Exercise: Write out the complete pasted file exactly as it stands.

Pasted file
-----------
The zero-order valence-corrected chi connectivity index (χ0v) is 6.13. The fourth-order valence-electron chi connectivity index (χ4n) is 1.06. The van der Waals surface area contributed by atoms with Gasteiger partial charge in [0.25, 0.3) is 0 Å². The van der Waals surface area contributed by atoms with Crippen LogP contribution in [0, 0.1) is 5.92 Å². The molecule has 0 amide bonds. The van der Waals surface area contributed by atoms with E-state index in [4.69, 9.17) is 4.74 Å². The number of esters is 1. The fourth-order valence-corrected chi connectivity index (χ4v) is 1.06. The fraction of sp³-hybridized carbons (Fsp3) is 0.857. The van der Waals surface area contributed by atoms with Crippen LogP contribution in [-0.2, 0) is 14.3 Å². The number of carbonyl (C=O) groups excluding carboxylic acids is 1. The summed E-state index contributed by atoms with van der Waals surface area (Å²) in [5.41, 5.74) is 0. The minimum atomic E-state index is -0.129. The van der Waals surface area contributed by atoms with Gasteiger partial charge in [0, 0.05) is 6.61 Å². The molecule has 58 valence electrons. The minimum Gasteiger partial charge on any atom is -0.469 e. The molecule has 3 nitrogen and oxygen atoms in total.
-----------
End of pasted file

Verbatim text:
The zero-order valence-corrected chi connectivity index (χ0v) is 6.13. The fourth-order valence-electron chi connectivity index (χ4n) is 1.06. The van der Waals surface area contributed by atoms with Gasteiger partial charge in [0.25, 0.3) is 0 Å². The van der Waals surface area contributed by atoms with Crippen LogP contribution in [0, 0.1) is 5.92 Å². The molecule has 0 amide bonds. The van der Waals surface area contributed by atoms with E-state index in [4.69, 9.17) is 4.74 Å². The number of esters is 1. The fourth-order valence-corrected chi connectivity index (χ4v) is 1.06. The fraction of sp³-hybridized carbons (Fsp3) is 0.857. The van der Waals surface area contributed by atoms with Crippen LogP contribution in [-0.2, 0) is 14.3 Å². The number of carbonyl (C=O) groups excluding carboxylic acids is 1. The summed E-state index contributed by atoms with van der Waals surface area (Å²) in [5.41, 5.74) is 0. The minimum atomic E-state index is -0.129. The van der Waals surface area contributed by atoms with Gasteiger partial charge in [0, 0.05) is 6.61 Å². The molecule has 58 valence electrons. The minimum Gasteiger partial charge on any atom is -0.469 e. The molecule has 3 nitrogen and oxygen atoms in total.